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I have a WCF service hosted on IIS6 and I am using .net framework 3.5. The site I have is on public domain I mean anybody can access from anywhere.

My question is, is there a way to hide my WCF service? I can easily view source my page or know exactly the the path of my service behind the page...

http://hostname.MyServiceName.svc?wsdl, how can I hide it?

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3 Answers 3

up vote 9 down vote accepted

Agreeing with David that just "obscuring" your service is less than half the solution, you can of course turn off

  • service metadata
  • http availability of your WSDL file

Do to do, make sure your <service> tag isn't referencing a <serviceBehavior> that includes the <serviceMetadata> tag.

So this will expose service metadata (including WSDL over HTTP):

<behaviors>
   <serviceBehaviors>
      <behavior name="default">
         <serviceMetadata httpGetEnabled="True" />
         <serviceDebug includeExceptionDetailInFaults="True" />
      </behavior>
</serviceBehaviors>
<behaviors>
<services>
   <service name="IYourService" behaviorConfiguration="default">
      ...
   </service>
</services>

while this will not expose any service metadata (observe the removal of the <serviceMetadata> tag):

<behaviors>
   <serviceBehaviors>
      <behavior name="nometadata">
         <serviceDebug includeExceptionDetailInFaults="True" />
      </behavior>
</serviceBehaviors>
<behaviors>
<services>
   <service name="IYourService" behaviorConfiguration="nometadata">
      ...
   </service>
</services>

When removing any service metadata, you won't be able to do Add Service Reference from within Visual Studio (or the equivalent thereof for any of the other development systems) anymore - the service just won't tell you what is available - you have to know some other way.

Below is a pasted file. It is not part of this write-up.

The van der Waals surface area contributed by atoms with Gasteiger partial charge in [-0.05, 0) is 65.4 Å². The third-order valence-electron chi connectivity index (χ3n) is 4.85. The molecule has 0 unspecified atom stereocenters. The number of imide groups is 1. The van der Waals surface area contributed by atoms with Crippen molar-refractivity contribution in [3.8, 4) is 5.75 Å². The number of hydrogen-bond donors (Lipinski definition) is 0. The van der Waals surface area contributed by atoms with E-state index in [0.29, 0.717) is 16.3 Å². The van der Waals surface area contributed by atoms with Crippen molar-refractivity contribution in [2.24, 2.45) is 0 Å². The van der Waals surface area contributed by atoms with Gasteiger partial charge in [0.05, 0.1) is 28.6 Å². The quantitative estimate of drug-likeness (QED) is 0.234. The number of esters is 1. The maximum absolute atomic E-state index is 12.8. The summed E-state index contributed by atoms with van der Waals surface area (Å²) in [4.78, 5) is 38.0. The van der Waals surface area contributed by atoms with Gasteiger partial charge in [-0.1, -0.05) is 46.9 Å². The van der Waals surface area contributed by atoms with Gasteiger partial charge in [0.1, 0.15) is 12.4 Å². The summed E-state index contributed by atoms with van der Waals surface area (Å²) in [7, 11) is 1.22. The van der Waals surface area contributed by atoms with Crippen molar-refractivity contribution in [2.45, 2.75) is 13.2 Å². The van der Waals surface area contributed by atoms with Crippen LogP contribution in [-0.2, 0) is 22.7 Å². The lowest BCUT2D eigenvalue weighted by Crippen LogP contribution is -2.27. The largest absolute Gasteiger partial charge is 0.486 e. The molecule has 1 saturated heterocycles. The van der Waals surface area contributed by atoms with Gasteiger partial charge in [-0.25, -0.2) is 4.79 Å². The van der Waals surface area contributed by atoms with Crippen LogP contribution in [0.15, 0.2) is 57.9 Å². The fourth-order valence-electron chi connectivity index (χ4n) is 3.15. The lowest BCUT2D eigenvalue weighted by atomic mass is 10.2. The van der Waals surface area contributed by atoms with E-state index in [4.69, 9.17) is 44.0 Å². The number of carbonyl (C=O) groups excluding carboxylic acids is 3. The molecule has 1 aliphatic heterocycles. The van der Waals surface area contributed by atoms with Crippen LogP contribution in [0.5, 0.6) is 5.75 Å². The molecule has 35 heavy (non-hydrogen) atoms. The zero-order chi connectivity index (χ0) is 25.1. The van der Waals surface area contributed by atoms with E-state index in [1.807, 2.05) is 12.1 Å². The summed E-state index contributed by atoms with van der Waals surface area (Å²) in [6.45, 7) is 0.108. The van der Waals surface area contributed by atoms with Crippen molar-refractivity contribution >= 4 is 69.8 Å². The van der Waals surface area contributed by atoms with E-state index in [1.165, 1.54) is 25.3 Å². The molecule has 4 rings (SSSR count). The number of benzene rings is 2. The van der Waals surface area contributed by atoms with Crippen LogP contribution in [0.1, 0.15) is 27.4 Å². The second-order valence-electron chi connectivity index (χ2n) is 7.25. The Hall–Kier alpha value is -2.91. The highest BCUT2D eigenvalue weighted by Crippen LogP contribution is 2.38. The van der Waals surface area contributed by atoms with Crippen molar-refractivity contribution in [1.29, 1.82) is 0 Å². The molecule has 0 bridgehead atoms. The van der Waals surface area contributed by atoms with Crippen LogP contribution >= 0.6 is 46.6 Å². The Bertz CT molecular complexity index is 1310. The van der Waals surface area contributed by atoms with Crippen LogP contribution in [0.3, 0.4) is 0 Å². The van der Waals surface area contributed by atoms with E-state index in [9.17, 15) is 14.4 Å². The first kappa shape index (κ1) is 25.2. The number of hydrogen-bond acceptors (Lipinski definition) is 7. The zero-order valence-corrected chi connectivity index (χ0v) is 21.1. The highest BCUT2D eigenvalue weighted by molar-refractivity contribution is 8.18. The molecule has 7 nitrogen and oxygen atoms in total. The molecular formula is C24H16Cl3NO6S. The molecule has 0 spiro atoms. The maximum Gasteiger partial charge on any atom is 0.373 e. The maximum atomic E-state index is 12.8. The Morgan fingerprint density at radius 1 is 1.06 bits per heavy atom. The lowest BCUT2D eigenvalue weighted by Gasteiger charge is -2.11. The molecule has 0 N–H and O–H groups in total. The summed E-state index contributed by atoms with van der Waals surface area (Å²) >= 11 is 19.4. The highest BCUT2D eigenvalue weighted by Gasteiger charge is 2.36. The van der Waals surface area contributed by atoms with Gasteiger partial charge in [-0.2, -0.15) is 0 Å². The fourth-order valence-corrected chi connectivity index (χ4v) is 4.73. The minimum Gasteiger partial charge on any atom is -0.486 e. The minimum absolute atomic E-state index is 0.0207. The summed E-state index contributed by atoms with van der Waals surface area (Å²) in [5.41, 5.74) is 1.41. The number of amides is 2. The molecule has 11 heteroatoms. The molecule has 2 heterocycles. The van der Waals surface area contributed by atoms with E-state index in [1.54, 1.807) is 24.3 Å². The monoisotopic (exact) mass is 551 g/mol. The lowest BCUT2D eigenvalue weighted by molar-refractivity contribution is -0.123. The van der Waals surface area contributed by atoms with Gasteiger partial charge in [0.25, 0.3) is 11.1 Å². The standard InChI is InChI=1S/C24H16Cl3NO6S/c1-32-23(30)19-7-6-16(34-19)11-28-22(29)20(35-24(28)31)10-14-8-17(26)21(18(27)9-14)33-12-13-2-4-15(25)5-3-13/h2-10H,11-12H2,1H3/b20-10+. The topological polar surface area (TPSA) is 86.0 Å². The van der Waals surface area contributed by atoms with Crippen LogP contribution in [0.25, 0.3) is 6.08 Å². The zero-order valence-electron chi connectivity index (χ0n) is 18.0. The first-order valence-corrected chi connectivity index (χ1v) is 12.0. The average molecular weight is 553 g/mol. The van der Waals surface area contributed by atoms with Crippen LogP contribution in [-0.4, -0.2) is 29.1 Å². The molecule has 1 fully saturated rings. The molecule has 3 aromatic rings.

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yes, please. Turn off the metadata. –  Cheeso Dec 5 '10 at 21:58
    
you have to know some other way what is the other way to know? –  Abu Hamzah Dec 6 '10 at 0:15
    
@Chicagoland: you could provide written documentation, or you could supply a ready-made client proxy for your service as a e.g. .NET Assembly –  marc_s Dec 6 '10 at 6:02
    
Good idea; hadn't occurred to me. Still, sniffing an AJAX call or other request will reveal the methods, signatures, etc. –  David Lively Dec 6 '10 at 11:50
    
@David Lively: yes, sure - I agreed with you - this is security through obscurity which is never a really good defence against intruders - it's at best a first step... –  marc_s Dec 6 '10 at 16:23

This goes back to the old "security through obscurity" debate. Hiding your service isn't a good or effective way to secure it. Look into using SSL and a real authentication method rather than just attempting to "hide" it.

Also, to answer your question more directly: if the browser knows your service address (and it must in order for your pages to call it via JavaScript or what have you), it's an easy task for anyone to find it. No matter how much you try to hide the URL in your page source, it's a simple matter of monitoring the HTTP transactions in Fiddler or Firebug to see both the service address and the format/contents of the request.

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1  
I'd add that given a chance some bot will discover it. –  Preet Sangha Dec 5 '10 at 20:05

Why do you want to hide your service? is someone finding it a real problem, or are you just trying to protect yourself?

There are lots of strategies for protecting yourself... but if it's just a casual 'don't want people to use my service' then just change the API every now and then. Nothing says 'stop it' like a randomly changing API.

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If the service needs to be secured then I'm not convinced some random switching would really do that. You are probably only annoying yourself. –  Buh Buh Oct 2 '12 at 14:55

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